If agriculture is made a science however, its principles cannot be understood, disseminated and applied unless it is made a branch of study in our literary insti
* Perfect Agriculture, says Professor Liebig, of Giessen, is the true foundation of all trade and industry,-it is the foundation of the riches of States. But a rational system of Agriculture cannot be formed without the application of scientific principles
tutions. It may be known as a science by the initiated, but there must be a power to receive and apply, as well as to communicate, before permanent improvement can be secured.
It is one of the most glaring defects in our system of popular instruction, that no provision is made for the study of those branches which are intimately connected with agriculture, and a knowledge of which is necessary in order that the science itself may be understood; we are therefore met with an obstacle which it is not easy to surmount, whenever we attempt to instruct the community into the principles of the art. There is wanting not light on agriculture, but a recipient power in the general mind to collect the light which actually exists. There is knowledge enough in the world to save it, if it could be brought to bear upon the popular mind; hence what we need is such an elementary knowledge of mineralogy, botany, chemistry and natural philosophy, with their application to the arts, that the science of agriculture may be understood, and such a discipline of the popular intellect that this knowledge may be practically applied.
For want of this recipient power, the press, that great engine of popular instruction, is deprived of the greater part of its efficacy. Popular lectures, the efforts, the discoveries of scientific men exert but a feeble influence. The fostering care of the Legislature, and the indefatigable labors of agricultural societies scarcely reach the general mass of farmers. The consequence is that no preparation is considered desirable to become a farmer, * as if men were endowed for this employment with an instinct like the bee or beaver, which is perfect in itself and could not be improved by education.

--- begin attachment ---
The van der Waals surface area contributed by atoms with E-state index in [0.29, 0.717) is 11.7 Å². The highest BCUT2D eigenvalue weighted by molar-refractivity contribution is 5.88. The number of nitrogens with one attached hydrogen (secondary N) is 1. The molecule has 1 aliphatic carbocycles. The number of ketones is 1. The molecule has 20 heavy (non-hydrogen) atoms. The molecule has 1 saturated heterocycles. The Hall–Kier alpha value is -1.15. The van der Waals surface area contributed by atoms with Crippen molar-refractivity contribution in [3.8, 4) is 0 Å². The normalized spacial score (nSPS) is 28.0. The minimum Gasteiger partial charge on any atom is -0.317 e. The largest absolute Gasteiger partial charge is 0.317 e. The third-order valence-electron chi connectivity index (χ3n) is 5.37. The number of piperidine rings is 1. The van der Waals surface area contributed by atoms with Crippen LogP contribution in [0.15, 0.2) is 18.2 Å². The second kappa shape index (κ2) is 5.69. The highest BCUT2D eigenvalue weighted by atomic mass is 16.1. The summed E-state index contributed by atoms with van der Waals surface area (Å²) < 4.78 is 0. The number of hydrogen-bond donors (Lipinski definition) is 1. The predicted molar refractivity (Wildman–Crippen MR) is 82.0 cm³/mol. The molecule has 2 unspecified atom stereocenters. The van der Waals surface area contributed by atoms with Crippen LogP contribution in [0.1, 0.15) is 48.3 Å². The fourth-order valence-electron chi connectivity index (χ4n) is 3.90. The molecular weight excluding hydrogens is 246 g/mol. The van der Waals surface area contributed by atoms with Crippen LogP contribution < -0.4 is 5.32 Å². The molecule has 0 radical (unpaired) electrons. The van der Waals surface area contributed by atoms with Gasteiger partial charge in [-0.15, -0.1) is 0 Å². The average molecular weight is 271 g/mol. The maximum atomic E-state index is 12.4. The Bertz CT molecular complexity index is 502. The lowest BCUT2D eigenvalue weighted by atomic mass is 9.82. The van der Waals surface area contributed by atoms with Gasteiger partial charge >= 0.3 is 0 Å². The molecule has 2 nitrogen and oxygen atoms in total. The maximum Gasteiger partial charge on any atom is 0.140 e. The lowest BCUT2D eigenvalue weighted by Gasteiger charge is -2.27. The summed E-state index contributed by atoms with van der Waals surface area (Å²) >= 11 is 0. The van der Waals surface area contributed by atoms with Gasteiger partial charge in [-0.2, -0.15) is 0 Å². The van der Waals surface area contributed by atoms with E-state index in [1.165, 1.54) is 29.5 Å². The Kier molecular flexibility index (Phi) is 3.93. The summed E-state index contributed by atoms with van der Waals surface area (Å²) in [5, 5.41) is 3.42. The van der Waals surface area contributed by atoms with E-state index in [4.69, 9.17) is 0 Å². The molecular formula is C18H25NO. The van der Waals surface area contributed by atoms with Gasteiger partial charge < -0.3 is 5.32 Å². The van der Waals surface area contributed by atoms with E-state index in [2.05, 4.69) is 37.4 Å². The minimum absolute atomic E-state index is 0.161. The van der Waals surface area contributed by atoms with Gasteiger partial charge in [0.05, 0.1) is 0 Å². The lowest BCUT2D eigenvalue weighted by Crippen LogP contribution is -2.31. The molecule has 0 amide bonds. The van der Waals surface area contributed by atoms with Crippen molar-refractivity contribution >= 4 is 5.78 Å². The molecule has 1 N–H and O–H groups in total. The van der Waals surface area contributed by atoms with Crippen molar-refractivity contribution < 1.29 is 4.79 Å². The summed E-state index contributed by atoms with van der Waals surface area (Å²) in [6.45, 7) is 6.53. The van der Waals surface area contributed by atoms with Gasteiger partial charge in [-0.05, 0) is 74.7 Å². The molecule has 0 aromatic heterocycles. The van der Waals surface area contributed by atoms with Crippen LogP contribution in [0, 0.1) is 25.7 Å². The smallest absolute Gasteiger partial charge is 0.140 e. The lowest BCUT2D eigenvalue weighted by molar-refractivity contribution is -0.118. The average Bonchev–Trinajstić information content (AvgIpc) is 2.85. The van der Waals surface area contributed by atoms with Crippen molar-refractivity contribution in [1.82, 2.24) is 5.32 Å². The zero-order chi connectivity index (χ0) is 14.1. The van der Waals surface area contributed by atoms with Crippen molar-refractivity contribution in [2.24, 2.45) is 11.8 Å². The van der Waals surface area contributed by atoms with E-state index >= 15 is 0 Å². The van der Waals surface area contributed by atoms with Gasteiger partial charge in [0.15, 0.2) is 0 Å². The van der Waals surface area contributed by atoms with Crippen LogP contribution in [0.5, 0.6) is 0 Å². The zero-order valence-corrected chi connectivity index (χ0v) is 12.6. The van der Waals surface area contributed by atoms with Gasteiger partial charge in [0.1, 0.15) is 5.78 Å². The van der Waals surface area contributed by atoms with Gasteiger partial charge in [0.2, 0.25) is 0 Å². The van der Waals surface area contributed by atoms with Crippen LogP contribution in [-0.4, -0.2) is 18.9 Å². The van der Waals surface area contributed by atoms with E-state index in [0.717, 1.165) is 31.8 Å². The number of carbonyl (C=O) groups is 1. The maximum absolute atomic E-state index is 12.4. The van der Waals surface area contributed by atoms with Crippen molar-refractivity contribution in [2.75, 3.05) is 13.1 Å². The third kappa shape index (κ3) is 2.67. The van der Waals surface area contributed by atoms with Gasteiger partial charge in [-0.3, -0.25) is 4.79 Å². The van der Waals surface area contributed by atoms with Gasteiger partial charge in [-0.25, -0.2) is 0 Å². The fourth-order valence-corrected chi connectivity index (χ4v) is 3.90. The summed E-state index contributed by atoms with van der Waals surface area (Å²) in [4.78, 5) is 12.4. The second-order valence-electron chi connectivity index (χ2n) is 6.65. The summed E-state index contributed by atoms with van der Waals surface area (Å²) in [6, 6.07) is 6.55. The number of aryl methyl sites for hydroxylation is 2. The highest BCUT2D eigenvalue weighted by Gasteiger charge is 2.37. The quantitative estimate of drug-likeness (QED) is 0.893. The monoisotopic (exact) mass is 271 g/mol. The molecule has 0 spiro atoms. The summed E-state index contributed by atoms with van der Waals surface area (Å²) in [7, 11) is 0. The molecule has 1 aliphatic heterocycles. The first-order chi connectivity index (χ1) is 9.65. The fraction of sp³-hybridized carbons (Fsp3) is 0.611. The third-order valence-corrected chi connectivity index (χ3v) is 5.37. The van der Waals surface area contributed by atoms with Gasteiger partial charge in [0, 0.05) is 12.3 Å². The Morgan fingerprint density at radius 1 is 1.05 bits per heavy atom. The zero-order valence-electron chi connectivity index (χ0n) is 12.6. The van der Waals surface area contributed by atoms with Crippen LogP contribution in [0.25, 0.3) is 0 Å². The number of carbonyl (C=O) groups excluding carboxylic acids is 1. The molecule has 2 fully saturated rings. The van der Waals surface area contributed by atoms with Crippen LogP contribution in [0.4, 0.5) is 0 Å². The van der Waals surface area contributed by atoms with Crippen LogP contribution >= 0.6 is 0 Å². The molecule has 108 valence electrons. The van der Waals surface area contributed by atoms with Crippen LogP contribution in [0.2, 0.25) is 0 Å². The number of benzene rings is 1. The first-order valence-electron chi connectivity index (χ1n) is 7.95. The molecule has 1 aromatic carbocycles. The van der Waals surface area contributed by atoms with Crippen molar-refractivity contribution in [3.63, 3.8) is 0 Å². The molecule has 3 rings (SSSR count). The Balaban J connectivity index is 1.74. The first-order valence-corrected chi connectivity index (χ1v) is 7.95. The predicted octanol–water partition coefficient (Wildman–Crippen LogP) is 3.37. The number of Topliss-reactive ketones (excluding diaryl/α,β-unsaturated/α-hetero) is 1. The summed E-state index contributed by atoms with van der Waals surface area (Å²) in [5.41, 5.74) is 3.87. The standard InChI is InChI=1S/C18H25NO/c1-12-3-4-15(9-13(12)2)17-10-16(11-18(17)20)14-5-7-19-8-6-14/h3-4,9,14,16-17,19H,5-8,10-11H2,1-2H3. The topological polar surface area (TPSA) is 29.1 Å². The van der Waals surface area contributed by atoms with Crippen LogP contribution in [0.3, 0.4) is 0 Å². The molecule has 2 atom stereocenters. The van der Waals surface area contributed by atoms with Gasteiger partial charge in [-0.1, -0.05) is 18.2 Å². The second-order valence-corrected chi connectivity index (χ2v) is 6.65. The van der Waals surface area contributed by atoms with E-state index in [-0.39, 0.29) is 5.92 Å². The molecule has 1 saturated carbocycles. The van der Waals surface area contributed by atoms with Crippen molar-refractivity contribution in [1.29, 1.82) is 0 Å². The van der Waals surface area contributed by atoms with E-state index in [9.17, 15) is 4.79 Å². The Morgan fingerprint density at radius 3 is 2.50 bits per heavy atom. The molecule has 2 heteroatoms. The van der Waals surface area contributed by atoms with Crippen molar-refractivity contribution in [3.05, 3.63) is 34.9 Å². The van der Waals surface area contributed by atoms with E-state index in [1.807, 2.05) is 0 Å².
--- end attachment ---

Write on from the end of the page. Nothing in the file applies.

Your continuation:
While some degree of preparation is deemed necessary to practice the rudest trade, that of a cobler or common pedlar, the most difficult and important of all trades may be carried on, it is supposed, without any prepara
* See Dr. C. T. Jackson's third Annual Report of the Geology of Maine, p. 123, sequel.
tory or professional knowledge. What should we think of the wisdom or the sense of that community which should encourage all its physicians, lawyers, ministers, merchants and politicians to engage in their respective professions without any professional knowledge whatever ? And yet there is as much propriety for a young man to engage in the profession of law, medicine, or theology, without professional knowledge, as in that of farming without a knowledge of its fundamental principles. True, he might do more injury to society in the former case, but he would have an equal title to the character of a quack in both; an: quackery in farming has many striking analogies to quackery in medicine, and were it not so common would meet with similar ridicule and rebuke by all intelligent men.
But how can this recipient power be supplied, and how can this professional knowledge be acquired, unless agriculture be made a subject of study? As our common school system excludes those kindred branches of natural science which are necessary to a professional knowledge of agriculture, the commencement of improvement must be made in our academies* and higher seminaries. Our colleges have a different object, their course of study has become too rigidly fixed to be altered, and it is doubtful whether any success could crown the effort if tried. But this is not the case with our academies, and scientific agriculture may be introduced into some of them and taught successfully to those who are to be the future cultivators of the soil. With an institution liberally endowed, with proper aids, text books, lectures, apparatus, and experiments conducted in the field, the young farmer, after having received a thorough discipline
* After the subject has been introduced into a few of our higher seminaries, for the purpose of preparing the teachers of our common schools to instruct in the various departments of Natural History, the subject may then be introduced into them; but until we have teachers qualified for such instructions, we must confine our efforts to higher seminaries, where those facilities may be furnished which are required for teaching the first principles of Chemistry and Natural History. The great difficulty now is that we have neither qualified teachers, nor books, nor cabinets, nor apparatus, which are requisite to prepare men in our common schools for the theoretical and practical parts of agriculture and the various other arts and trades.